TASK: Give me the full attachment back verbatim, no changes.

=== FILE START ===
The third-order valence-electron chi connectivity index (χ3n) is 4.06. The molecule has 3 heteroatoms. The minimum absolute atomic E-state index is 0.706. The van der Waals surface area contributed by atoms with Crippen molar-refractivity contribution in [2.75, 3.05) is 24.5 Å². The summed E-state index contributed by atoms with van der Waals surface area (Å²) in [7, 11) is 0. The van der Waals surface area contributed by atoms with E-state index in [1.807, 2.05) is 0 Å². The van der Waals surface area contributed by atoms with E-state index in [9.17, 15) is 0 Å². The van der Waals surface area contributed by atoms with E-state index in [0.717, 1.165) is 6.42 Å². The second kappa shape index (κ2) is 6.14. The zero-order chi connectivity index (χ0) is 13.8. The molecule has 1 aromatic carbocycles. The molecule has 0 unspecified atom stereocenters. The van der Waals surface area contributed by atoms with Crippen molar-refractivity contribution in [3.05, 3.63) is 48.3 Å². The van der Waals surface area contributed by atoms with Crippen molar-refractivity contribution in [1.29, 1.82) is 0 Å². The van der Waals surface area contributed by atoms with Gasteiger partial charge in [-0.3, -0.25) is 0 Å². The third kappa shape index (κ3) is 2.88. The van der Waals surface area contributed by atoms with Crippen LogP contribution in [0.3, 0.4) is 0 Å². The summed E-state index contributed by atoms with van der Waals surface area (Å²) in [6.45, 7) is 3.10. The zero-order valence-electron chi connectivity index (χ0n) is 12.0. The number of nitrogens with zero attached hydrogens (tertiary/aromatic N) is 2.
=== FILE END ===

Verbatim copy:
The third-order valence-electron chi connectivity index (χ3n) is 4.06. The molecule has 3 heteroatoms. The minimum absolute atomic E-state index is 0.706. The van der Waals surface area contributed by atoms with Crippen molar-refractivity contribution in [2.75, 3.05) is 24.5 Å². The summed E-state index contributed by atoms with van der Waals surface area (Å²) in [7, 11) is 0. The van der Waals surface area contributed by atoms with E-state index in [1.807, 2.05) is 0 Å². The van der Waals surface area contributed by atoms with E-state index in [9.17, 15) is 0 Å². The van der Waals surface area contributed by atoms with E-state index in [0.717, 1.165) is 6.42 Å². The second kappa shape index (κ2) is 6.14. The zero-order chi connectivity index (χ0) is 13.8. The molecule has 1 aromatic carbocycles. The molecule has 0 unspecified atom stereocenters. The van der Waals surface area contributed by atoms with Crippen molar-refractivity contribution in [3.05, 3.63) is 48.3 Å². The van der Waals surface area contributed by atoms with Crippen molar-refractivity contribution in [1.29, 1.82) is 0 Å². The van der Waals surface area contributed by atoms with Gasteiger partial charge in [-0.3, -0.25) is 0 Å². The third kappa shape index (κ3) is 2.88. The van der Waals surface area contributed by atoms with Crippen LogP contribution in [0.3, 0.4) is 0 Å². The summed E-state index contributed by atoms with van der Waals surface area (Å²) in [6.45, 7) is 3.10. The zero-order valence-electron chi connectivity index (χ0n) is 12.0. The number of nitrogens with zero attached hydrogens (tertiary/aromatic N) is 2.